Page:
publication date: Oct. 4, 2019
Barry Kramer receives Friendship Award from the People’s Republic of China
Barry Kramer, former director of the NCI Division of Cancer Prevention, has received the People’s Republic of China Friendship Award, the highest honor given to non-citizens.
Kramer received the award on Sept. 30 for his work with the National Cancer Center of China, part of the Cancer Institute of the Chinese Academy of Medical Sciences. This year, he was one of 14 Americans to receive the award, and one of two health care professionals out of 100 awardees from 31 countries. The award has been given annually since 1991.
Kramer was nominated by the National Cancer Center for designing cancer screening studies and his leadership in translating NCI’s Physician Data Query into Chinese. The PDQ has been translated into Spanish, Japanese and Arabic.
From NCI, Margaret Beckwith, acting branch chief for the PDQ Cancer Information Branch; Martina Vogel Taylor; Ping Hu; Philip Prorok; Richard Fagerstrom; and Paul Pinsky, all in the Division of Cancer Prevention, were central to the collaboration with the People’s Republic of China. From China, He Jie, director of National Cancer Center of China, and Dai Min, also of NCC, worked with the NCI team.
Kramer retired from NCI in 2019 (The Cancer Letter, Nov. 2, 2018). He is a consultant in the NCI Division of Cancer Control and Population Sciences and an honorary professor at the National Cancer Center.
Moffitt forms immunotherapy CRO
Moffitt Cancer Center has formed a contract research organization to accelerate the institution’s immunotherapy research.
The subsidiary, which was announced Oct. 3, is intended to provide a one-stop-shop for pharmaceutical and biotech companies to accelerate their immuno-oncology and cell therapy research through collaborative clinical trial support and administration.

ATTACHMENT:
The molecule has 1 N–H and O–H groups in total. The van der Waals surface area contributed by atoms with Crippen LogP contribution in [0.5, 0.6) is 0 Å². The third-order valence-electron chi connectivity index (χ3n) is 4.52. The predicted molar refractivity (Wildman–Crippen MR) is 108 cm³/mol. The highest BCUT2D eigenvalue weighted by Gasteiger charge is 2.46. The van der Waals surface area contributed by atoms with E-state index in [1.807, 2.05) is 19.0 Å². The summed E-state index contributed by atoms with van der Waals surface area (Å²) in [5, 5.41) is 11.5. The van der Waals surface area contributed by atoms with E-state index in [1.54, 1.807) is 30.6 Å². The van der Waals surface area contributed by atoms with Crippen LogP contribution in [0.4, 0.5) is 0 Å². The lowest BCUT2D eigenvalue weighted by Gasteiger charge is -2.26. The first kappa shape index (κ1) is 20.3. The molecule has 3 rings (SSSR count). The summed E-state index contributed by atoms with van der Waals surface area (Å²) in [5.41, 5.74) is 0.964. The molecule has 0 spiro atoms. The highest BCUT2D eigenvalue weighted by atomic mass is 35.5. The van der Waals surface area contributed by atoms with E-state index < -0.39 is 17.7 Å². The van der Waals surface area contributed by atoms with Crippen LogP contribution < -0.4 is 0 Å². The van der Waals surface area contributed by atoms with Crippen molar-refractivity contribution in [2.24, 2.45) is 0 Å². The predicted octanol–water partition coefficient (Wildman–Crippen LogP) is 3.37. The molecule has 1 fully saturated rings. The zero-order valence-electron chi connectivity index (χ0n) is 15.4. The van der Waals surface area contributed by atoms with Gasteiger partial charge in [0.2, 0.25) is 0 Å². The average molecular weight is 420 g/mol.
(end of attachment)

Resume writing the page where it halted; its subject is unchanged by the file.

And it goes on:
“There are currently no other immunotherapy clinical research organizations in the United States. We can provide a much needed service that will bring new immunotherapies to patients more quickly,” Moffit’s Center Director and Executive Vice President at Moffitt, Thomas Sellers, said in a statement.
Moffitt is seeking investment and partnerships to support the wholly-owned, for-profit subsidiary. The cancer center will appoint a board of directors to oversee operations. The CRO is expected to be fully operational in nine to 12 months.
The cancer center has enrolled more than 3,000 patients in immuno-oncology studies over the past five years. The center was involved in clinical trials that led to the approval of CAR T-cell therapy.
The new CRO will offer services that include preclinical study, manufacturing, clinical trial design and oversight, data management and regulatory assistance. The goal is to take a company’s drug or medical device from initial discovery to clinical testing and FDA approval.
“We have a facility certified in Good Manufacturing Practice, a system for ensuring that products are consistently produced and controlled according to quality standards, that is producing these therapies and will establish a network of partners to facilitate multi-center clinical trials,” Brian Springer, Moffit’s vice president and associate center director of research administration, said in a statement.